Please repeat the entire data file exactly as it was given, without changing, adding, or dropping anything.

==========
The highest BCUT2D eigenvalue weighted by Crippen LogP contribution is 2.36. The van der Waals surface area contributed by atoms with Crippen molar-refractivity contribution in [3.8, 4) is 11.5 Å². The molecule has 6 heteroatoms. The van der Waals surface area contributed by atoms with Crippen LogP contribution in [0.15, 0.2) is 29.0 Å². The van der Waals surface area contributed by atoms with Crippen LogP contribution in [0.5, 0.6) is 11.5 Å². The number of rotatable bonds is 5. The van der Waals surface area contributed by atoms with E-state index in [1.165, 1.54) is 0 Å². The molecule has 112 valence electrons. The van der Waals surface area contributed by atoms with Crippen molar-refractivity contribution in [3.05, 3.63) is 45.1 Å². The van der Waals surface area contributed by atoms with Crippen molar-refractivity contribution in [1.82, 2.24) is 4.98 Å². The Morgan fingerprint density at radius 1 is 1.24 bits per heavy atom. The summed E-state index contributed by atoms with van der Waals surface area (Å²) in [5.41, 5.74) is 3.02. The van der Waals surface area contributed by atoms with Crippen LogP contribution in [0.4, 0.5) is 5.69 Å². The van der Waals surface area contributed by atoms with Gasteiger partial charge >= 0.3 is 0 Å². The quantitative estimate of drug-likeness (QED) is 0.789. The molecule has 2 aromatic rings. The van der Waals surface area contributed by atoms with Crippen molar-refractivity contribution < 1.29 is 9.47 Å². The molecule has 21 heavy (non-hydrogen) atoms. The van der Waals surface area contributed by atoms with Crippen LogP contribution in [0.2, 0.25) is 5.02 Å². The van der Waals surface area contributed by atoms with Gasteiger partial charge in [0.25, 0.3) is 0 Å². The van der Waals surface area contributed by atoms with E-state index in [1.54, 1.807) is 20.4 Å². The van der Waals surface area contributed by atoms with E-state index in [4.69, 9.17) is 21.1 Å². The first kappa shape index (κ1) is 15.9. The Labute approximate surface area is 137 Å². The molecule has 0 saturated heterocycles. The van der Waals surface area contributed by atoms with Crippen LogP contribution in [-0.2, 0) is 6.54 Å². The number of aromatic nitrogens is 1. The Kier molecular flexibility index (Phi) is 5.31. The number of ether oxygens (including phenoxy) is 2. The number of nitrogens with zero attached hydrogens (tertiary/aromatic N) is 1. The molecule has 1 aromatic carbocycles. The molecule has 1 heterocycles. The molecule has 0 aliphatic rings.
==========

The highest BCUT2D eigenvalue weighted by Crippen LogP contribution is 2.36. The van der Waals surface area contributed by atoms with Crippen molar-refractivity contribution in [3.8, 4) is 11.5 Å². The molecule has 6 heteroatoms. The van der Waals surface area contributed by atoms with Crippen LogP contribution in [0.15, 0.2) is 29.0 Å². The van der Waals surface area contributed by atoms with Crippen LogP contribution in [0.5, 0.6) is 11.5 Å². The number of rotatable bonds is 5. The van der Waals surface area contributed by atoms with E-state index in [1.165, 1.54) is 0 Å². The molecule has 112 valence electrons. The van der Waals surface area contributed by atoms with Crippen molar-refractivity contribution in [3.05, 3.63) is 45.1 Å². The van der Waals surface area contributed by atoms with Crippen molar-refractivity contribution in [1.82, 2.24) is 4.98 Å². The Morgan fingerprint density at radius 1 is 1.24 bits per heavy atom. The summed E-state index contributed by atoms with van der Waals surface area (Å²) in [5.41, 5.74) is 3.02. The van der Waals surface area contributed by atoms with Crippen LogP contribution in [0.4, 0.5) is 5.69 Å². The van der Waals surface area contributed by atoms with Gasteiger partial charge >= 0.3 is 0 Å². The quantitative estimate of drug-likeness (QED) is 0.789. The molecule has 2 aromatic rings. The van der Waals surface area contributed by atoms with Crippen molar-refractivity contribution < 1.29 is 9.47 Å². The molecule has 21 heavy (non-hydrogen) atoms. The van der Waals surface area contributed by atoms with Crippen LogP contribution in [0.2, 0.25) is 5.02 Å². The van der Waals surface area contributed by atoms with Gasteiger partial charge in [0.25, 0.3) is 0 Å². The van der Waals surface area contributed by atoms with E-state index in [1.54, 1.807) is 20.4 Å². The van der Waals surface area contributed by atoms with E-state index in [4.69, 9.17) is 21.1 Å². The first kappa shape index (κ1) is 15.9. The Labute approximate surface area is 137 Å². The molecule has 0 saturated heterocycles. The van der Waals surface area contributed by atoms with Crippen LogP contribution in [-0.2, 0) is 6.54 Å². The number of aromatic nitrogens is 1. The Kier molecular flexibility index (Phi) is 5.31. The number of ether oxygens (including phenoxy) is 2. The number of nitrogens with zero attached hydrogens (tertiary/aromatic N) is 1. The molecule has 1 aromatic carbocycles. The molecule has 1 heterocycles. The molecule has 0 aliphatic rings.